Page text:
When a sales call isn’t going your way, tension builds quickly as you scramble to find some last second Hail Mary question to keep the conversation going.
The problem with that strategy is it often annoys the prospect even more, which makes them even less likely to want to take your calls in the future.
Here’s what I’ve found that works best in these situations:
Plant a seed
Planting a seed means:
- You’ve recognized that this call needs to come to an end, and
- You want to leave them with something that causes them to keep bringing their thoughts back to you, every time a “trigger event” happens.
A “trigger event” is when something causes your prospect to feel a pain that you can solve for them. It’s their hot button. It’s something that makes your prospects stand up and say “Help me solve this problem — and I’ll pay you for it.”
So for the “plant a seed” play to work, you need to know what problems your primary prospects must have that will cause them to become your best clients.
Here’s an example of how the “planting the seed” play works.
Let’s say the sales call hasn’t gone the way you had hoped and you can sense the call needs to come to an end in order for you to live to fight another day. Instead of trying to keep them on the phone (only to annoy them even more) try this:
Salesperson: Mr. Prospect, it doesn’t sound like we have anything at the moment that would be a good fit for you.
This is only the first sentence in the “plant the seed” play. But let’s stop here and analyze why this is so important: It lowers your prospect’s guard.
Once they hear you say “It doesn’t sound like we have anything at the moment that would be a good fit for you,” they sense you are backing off.
When your prospects aren’t focused on trying to end the call, they are more likely to hear a message that could lead to a sale. (Photo: iStock)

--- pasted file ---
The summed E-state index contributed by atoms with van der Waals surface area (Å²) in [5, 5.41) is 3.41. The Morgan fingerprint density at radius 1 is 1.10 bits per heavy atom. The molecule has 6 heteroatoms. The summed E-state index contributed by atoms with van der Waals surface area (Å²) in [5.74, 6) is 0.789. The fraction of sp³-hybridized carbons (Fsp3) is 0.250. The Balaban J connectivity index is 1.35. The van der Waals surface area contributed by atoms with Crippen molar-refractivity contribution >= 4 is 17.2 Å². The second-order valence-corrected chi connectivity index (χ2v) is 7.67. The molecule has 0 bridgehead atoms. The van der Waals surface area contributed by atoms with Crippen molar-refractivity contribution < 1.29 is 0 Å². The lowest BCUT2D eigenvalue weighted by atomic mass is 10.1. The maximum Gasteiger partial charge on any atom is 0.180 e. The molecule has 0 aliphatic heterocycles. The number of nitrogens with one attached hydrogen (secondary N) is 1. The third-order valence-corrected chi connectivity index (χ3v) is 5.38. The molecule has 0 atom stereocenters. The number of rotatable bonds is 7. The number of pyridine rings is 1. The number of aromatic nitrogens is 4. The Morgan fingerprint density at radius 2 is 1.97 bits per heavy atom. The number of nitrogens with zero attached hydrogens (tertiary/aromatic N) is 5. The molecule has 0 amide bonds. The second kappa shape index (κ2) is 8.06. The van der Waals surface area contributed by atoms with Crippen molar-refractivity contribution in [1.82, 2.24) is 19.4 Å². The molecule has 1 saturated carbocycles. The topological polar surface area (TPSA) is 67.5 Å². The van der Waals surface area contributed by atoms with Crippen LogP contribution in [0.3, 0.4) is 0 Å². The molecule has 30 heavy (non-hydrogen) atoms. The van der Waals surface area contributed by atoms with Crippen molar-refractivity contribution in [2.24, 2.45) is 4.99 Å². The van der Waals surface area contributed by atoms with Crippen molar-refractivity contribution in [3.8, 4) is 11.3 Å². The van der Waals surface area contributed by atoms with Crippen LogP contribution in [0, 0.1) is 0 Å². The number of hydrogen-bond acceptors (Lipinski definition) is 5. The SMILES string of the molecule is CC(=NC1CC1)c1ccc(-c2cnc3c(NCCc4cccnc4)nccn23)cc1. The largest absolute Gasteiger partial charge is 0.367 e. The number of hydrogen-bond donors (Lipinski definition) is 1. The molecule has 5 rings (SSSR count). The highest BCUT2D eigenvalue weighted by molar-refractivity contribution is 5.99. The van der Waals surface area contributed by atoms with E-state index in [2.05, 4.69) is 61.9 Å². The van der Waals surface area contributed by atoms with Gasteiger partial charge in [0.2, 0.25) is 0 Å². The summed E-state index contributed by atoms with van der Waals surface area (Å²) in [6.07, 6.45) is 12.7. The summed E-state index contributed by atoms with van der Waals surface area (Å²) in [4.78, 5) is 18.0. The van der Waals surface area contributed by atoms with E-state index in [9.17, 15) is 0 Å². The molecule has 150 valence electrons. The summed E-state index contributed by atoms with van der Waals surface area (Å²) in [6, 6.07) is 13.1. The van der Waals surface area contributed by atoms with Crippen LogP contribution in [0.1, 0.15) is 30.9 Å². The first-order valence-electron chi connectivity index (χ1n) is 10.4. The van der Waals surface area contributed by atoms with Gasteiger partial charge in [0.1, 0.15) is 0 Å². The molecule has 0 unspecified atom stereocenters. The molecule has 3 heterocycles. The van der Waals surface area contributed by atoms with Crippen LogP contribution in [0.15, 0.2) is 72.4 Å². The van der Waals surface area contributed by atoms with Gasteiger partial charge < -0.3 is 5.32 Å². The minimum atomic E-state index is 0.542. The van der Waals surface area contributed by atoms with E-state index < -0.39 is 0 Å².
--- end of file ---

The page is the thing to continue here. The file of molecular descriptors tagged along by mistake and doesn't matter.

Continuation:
Now that their guard is down, they are more open to hearing you. So here’s one example of what you could say next to plant the seed:
Salesperson: “Mr. Prospect, it doesn’t sound like we have anything at the moment that would be a good fit for you. We specialize in (hot Button 1, 2 and 3). What I’m going to do is this, I’ll send you an email with my contact info and if (hot button 1, 2 and 3) become a concern for you, you’ll know who to reach out to. Fair enough?”
The prospect will A) have their guard down and B) hear what you said and C) if you are truly speaking to a real prospect, your hot button messages will grow a little more every time one of those issues pop up. Hence the term “plant the seed.”
Here is an example I’ve used.
Salesperson: “Mr. Prospect, it doesn’t sound like we have anything at the moment that would be a good fit for you. We specialize in helping inside sales people who are struggling to hit their numbers due to constantly being rejected by gatekeepers, leaving voicemail message that don’t get returned and frequently hear “we’re all set/no budget/already have someone that does that” responses. What I’m going to do is this, I’ll send you an email with my contact info and if any of those issues become a concern for you, you’ll know who to reach out to, fair enough?”
Prospect: ”Umm OK. That sounds good. Thanks for the call.”
I can’t tell you how many times I would come in the next day and have a voicemail from that prospect, or an email from them asking me to call them or a phone call from them saying, “You know, I thought about what you said. I have a few questions for you.” Now you’re right back in the game!
A word of caution
If you find yourself having to run the “plant the seed” play way too often, that’s an indicator that your sales call process (what you say in your qualifying/needs analysis stage) is off the mark and needs to be corrected.
Related: How to warm up cold leads
Michael Pedone is the CEO and founder of SalesBuzz.com, an online sales training company that shows inside sales teams how to: avoid being rejected by gatekeepers, leave voicemail messages that get callbacks and overcome tough pricing objections. Contact him at Mpedone@salesbuzz.com.